Micom Systems, a Simi Valley-based manufacturer of computer communications equipment whose stock tumbled from nearly $50 a share three years ago to a closing price of $10.75 on Monday, is asking its shareholders to approve a key anti-takeover defense.
The measure would make it more difficult to buy the company through a hostile, two-step bid in which a buyer would purchase control of the company at one price and then pay a lower amount for the remaining shares.
The proposal, called a “fair-price” amendment to the company’s articles of incorporation, is to be considered by shareholders at the company’s annual meeting next Tuesday in Westlake Village.
Micom’s proposal, securities analysts and takeover experts said, reflects the growing concern over the past year by high-technology companies that their stock prices, which have continued to slide along with the slump in the computer industry, make them vulnerable to hostile takeovers.
The stock of Micom, whose earnings slid 58% in the year ended March 31, to $10.8 million on revenue of $189.5 million, was trading at about $21 a share a year ago.
Anti-takeover defenses have become more common with the flurry of hostile takeovers in recent years. The Investor Responsibility Research Center, a nonprofit research group in Washington, D.C., estimates that 80% of the companies in Standard & Poor’s 500 have put such protections in place and that about 30% have fair-price clauses similar to the one Micom is proposing.
Low Priority Targets
Technology companies, however, until recently have lagged behind other businesses in employing anti-takeover protections. Many experts consider them to be among the least likely acquisition targets because they are not rich in the kinds of assets that can be easily sold to pay off debt taken on for the takeover. In many cases, a computer-related company’s most valuable assets are its technology or its key engineering people, who can easily leave if the company changes hands.
Micom makes electronic gear that allows computers and other equipment, such as printers and terminals, to “talk” to each other by transmitting data. It is one of the few major computer-related companies in the San Fernando Valley area to seek anti-takeover protections. Another that had some measures in place was Informatics General, which lost a hostile takeover battle last year when it was bought by Dallas-based Sterling Software.
$45 Million Accessible
Raymond Thomas, Micom’s chief financial officer, said one reason the firm is seeking the measure is that its stock is trading slightly above the company’s $9-a-share book value, or net worth. Besides, he said, the company has about $45 million in cash and short-term securities that might make it attractive to a suitor.
Thomas said the decision was also influenced by some recent successful takeovers in the high-technology business, such as New York financier Asher B. Edelman’s hostile acquisition of San Antonio-based Datapoint last year.
Micom’s amendment would require almost any proposed acquisition to be approved either by 80% of the shareholders or by the board of directors. Officers and directors own nearly 32% of the stock now, so approval is unlikely without the directors’ consent.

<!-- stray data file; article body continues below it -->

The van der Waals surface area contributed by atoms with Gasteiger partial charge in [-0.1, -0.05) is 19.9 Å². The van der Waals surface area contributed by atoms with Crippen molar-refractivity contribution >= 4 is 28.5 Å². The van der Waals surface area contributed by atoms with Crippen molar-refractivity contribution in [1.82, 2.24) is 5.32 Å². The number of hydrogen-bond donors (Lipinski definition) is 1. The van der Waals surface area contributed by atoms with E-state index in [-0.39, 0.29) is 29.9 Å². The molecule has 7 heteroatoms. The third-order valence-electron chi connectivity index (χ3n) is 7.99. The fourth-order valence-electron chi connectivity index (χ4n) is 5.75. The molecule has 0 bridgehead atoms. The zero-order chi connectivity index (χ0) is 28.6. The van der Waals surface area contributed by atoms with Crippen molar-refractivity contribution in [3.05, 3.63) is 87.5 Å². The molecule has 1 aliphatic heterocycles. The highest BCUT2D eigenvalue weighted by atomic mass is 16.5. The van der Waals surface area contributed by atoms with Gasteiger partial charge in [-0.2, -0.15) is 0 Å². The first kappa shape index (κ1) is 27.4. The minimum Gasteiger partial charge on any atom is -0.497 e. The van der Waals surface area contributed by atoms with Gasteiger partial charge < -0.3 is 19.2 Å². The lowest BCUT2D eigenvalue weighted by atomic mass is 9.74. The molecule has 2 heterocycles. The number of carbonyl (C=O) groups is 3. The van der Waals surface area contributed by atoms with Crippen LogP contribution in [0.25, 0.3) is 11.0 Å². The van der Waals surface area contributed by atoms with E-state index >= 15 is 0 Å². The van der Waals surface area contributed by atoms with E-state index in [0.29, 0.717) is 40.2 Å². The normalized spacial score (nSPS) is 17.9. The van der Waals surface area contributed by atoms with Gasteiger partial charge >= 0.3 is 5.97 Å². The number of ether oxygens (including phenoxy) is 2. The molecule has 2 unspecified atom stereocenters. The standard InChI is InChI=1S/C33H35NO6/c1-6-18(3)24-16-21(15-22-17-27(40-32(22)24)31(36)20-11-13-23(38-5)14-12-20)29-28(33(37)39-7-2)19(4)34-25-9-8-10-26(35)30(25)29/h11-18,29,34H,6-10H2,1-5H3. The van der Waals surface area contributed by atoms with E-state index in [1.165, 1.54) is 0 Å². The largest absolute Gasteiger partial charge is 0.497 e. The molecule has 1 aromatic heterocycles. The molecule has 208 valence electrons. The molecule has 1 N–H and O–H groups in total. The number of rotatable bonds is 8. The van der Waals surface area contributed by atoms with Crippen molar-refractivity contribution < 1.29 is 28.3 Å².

That rule, however, doesn’t apply to shareholders who owned more than 5% of the company’s stock on April 1. Three financial institutions and two top Micom executives owned more than 5% at that time.
There also are other exceptions to the rule, including bids that meet a minimum price requirement. Those bids must match either the average price of Micom’s stock in the 90 days before a bid is made or the price on the last trading day, whichever is higher.
Two Tougher Clauses
James E. Heard, deputy director of the research center, said Micom’s proposal also includes two clauses that are tougher than those usually found in fair-price amendments. He speculated that these may have been included to discourage former company executives from making a bid for the company.
One requires any suitor who has bought Micom stock within five years of launching a bid to pay at least as much as was paid for those shares. The other would force a bidder to offer cash to shareholders if any of those previously acquired shares were bought with cash.
“This is a pretty potent device they have here. It would be very difficult, although not impossible, to take over this company without the consent of management,” Heard said.
Thomas, however, said the wording of Micom’s proposal is fairly standard, noting that it is virtually identical to an anti-takeover protection passed last year by Hewlett-Packard’s shareholders. He said the amendment is designed to protect Micom’s shareholders from receiving unequal amounts for their shares and to prevent disruptions by corporate raiders interested only in making a short-term profit.
Although fair-price amendments are considered among the mildest of anti-takeover shields, they are nonetheless controversial among many institutional shareholders. An executive with one of Micom’s 10 largest institutional shareholders, who asked not to be identified, said his investment group plans to vote against the proposal because it votes against all such protective measures.
Many institutions argue that such devices limit choices for shareholders, depress stock prices and entrench management.
“These proposals are usually classic PR pieces. They give it a label that says fair-price amendment, but who knows what you will find buried inside when you look at it,” said Tom Aceituno, general counsel for Jesse M. Unruh, California state treasurer, and a key official with the Council of Institutional Investors, a coalition of pension funds and other institutions.